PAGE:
More on Minimum Price Supreme Court Decision

More on Minimum Price Supreme Court Decision

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The comments and speculation are still rolling in regarding the late June Supreme Court decision on minimum pricing. In the landmark Leegin Creative Leather Products, Inc. v. PSKS, Inc. case, the Court found that agreements between a manufacturer and a reseller that set the minimum price for which the manufacturer’s goods could be sold are no longer always illegal. The decision suggests that the “rule of reason” should be applied to determine whether or not a supplier’s pricing practices are illegal. Previous anti-trust rulings made it difficult for vendors to enforce most MAP pricing schemes.

With the new ruling, today’s court says such pricing policies must be considered on a case-by-case basis to determine if and when vendors’ set pricing strategies stifle competition. In the commentary and coverage which followed the ruling, assessments reflected each observer’s retail perspective.

Supporters of manufacturers or specialty retailers hailed the ruling as a return of reason to a retail landscape never envisioned when the court outlawed price floors almost a century ago. The Photo Marketing Association comments that we ran in this space a couple of weeks ago said it “sees this support of competition in the retail marketplace as a good way to allow consumers to choose what they want from a retailer,”—with this cautionary note: “The court did recognize the ever present danger of unlawful price fixing associated with the development of cartels that limit competition.”

Many of the retailers we spoke with welcome the ruling as holding promise of real rewards for their efforts, while tempering expectations for what it could mean with a “let’s wait and see” attitude.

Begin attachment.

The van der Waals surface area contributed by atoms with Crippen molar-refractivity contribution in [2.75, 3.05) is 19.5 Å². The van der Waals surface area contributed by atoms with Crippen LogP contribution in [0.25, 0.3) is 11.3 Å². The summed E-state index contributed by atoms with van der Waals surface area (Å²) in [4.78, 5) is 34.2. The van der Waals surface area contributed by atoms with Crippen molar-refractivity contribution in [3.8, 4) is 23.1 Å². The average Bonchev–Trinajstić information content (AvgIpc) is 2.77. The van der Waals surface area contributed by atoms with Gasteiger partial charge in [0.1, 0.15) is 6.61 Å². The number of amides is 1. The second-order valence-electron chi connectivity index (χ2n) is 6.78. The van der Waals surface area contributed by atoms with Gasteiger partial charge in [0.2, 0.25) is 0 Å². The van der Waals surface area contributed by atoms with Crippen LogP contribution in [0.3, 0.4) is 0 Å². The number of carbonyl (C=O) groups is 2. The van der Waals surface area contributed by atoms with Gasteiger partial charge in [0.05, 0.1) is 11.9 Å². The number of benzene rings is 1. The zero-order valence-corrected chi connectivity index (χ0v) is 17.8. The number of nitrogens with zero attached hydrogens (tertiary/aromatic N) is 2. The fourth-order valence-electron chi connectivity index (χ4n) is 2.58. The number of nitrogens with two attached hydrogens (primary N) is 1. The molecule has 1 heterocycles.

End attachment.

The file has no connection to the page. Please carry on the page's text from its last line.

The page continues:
David Guida, owner of Livingston Camera, Livingston, NJ and president of the PhotoFair Stores buying group says, “I’d like to hope this decision represents a positive step for the smaller retailer as the Internet, and the companies which sell exclusively online, have really made it difficult for all of us.”

In Aiken, S.C., Chris Lydle, independent owner of Chris’ Camera Center, believes the real value of the ruling will be determined by suppliers. “If it actually is implemented by manufacturers it will be a good thing for specialty dealers,” he says. “But it all comes down to the enforcement of a minimum price.”

A minimum set price could force consumers to look at all a retailer provides. “There’s a perception among many consumers that we (specialty dealers) sell products at a higher price than other retail outlets, even though we’re often selling at or near the same price with much more service and support behind what we sell,” Lydle notes

“If this is actually enforced, and helps us eliminate those perceptions, so much the better.”

Time will tell.

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